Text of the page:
Ocean racing is not for the faint-hearted especially when it is along South Africa’s notoriously difficult East Coast in a yacht. But the Vasco da Gama Ocean Race on South Africa’s East Coast has stood the test of time and has been going since 1968.
This year is the 45th running of the race. That’s a massive achievement as overnight and long distance racing in our country has become almost non-existent in recent years.
A total of 17 yachts have entered in this years race and organisers are expecting to breach the 20 entry limit by the time that late entries close on 15 April 2016.
This year’s race will start on Saturday 23 April – the course being from Durban to Port Elizabeth – a distance of 400 nautical miles.
The race is known for the tactical decisions skippers and their navigators have to make. Many refer to it as a ‘navigator’s race’ due to the demands on the navigators as they have to weigh up the choice of course as the inshore option brings the possible land breeze and flatter water into account, whereas the offshore leg often brings with it a favourable current and stronger winds.
Despite its toughness, the race has a long, proud history and tradition, as do the host Clubs, the Point Yacht Club and the Algoa Bay Yacht Club.
- The first boat over the finish line last year was Gumption, skippered by Nicholas Mace.
- The overall handicap winner was AL Mount Gay Rum, skippered by Rob van Rooyen & James Largier.
- The PHRF Racing class was won by Star Spirit, skippered by Willie Pretorius.
- The Multihull class was won by Nomad, skippered by Craig Deverson.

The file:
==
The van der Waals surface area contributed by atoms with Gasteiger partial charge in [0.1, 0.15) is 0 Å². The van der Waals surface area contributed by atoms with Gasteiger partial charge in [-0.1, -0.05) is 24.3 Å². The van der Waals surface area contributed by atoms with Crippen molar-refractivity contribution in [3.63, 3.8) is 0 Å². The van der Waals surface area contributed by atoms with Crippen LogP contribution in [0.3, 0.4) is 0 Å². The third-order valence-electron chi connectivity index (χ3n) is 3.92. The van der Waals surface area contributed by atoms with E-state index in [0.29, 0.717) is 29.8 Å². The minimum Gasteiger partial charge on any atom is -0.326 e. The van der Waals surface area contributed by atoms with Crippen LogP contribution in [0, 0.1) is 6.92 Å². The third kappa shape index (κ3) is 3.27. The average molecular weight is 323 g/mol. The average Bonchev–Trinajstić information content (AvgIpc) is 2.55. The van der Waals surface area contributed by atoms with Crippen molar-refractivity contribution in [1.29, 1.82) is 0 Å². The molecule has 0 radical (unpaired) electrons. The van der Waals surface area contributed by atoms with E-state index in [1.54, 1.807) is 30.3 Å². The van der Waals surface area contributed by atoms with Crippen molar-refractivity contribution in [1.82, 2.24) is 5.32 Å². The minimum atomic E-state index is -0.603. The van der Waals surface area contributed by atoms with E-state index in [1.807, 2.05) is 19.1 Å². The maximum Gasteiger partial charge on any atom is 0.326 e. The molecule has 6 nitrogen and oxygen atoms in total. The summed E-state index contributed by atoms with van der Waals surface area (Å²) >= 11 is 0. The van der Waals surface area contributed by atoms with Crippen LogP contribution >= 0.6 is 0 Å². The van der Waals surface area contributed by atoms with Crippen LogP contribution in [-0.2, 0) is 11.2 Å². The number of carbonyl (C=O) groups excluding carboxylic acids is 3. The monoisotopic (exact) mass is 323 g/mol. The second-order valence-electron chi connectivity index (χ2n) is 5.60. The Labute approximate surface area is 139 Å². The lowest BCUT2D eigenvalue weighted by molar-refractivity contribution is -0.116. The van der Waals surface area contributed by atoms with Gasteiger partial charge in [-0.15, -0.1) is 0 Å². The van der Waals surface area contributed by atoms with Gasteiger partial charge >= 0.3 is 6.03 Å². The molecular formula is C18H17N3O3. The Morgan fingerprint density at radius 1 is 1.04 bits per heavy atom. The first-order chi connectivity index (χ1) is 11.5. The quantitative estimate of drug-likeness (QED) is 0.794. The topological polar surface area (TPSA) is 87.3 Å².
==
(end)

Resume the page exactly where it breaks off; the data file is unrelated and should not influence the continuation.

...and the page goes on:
Last year the Algoa Bay Yacht Club welcomed the fleet in a warm and friendly manner. A large reception committee welcomed each boat, and as they stepped off the marina onto the club lawns there was a warm fire welcoming everyone, as well as cold refreshments and a hot breakfast all sponsored by SPAR Eastern Cape.
The hot breakfast on arrival, irrespective of the time of day or night, is a tradition in the Vasco da Gama Race. It’s a wonderful touch after a tough race.
This year the yachts will once again be equipped with YB Tracking satellite trackers thanks to Phil Gutsche of GIMCO (Gutsche Investment & Management Company), who has again generously sponsored this aspect of the race.
The YB Trackers gave absolutely phenomenal coverage and exposure during the 2015 race. Not one single tracker missed a beat, and every boat’s details were updated on time every time. Plus the sailing information they provided was interesting and very relevant.
These trackers are used by many of the top international races around the world.
Each vessel will be equipped with a YB Tracker prior to the race start. Transmitting every fifteen minutes, the trackers will relay several packets of data, including GPS position, speed and direction. All the data goes through the Iridium satellite network to YB HQ servers and then onto the race player. This is done in a matter of seconds so all friends and family left on shore can easily follow the progress of the entire fleet, or just an individual boat.
The Vasco Entries to date are:
- Rob van Rooyen: Al Mount Gay Rum – Farr 38
- Pierre Roussouw: Ithaca – Hartley Tahitian ketch
- Vernon Goss: Bellissama – Hanse 400
- Tony & Sigi Bailes: Nemesis – Fast 42 (ABYC)
- Bernard Farmer: Shadowfax – Charger 33
- N Bransby/T Donald: Deo Volente – Lavranos 36
- Don Voysey: Zeus – Fast 42
- Danie Colyn: SmartTri40 – SmartTri40
- John Tudehope: Wallbanger – Simonis 35 (ABYC)
- Jasper van der Westhuizen: Izimoyo II – Wayward 37
- Stuart Ritchie: CFM – M.A.T. 1180
- Willie Pretorius: Nina – Elan Impression 444
- Gregg Hurter: Bellatrix – Beneteau First 40
- Nigel Milln: Skitzo – Fast 42
- Craig Millar: PYC Dusky – Corrida 36
- Michael Kavanagh: Ray of Light – Beneteau First 44.7
- Herbert Karolius: Rocket – Simonis 54
Time Lapse Video of the 2015 Vasco Da Gama start – we are on-board Wallbanger:
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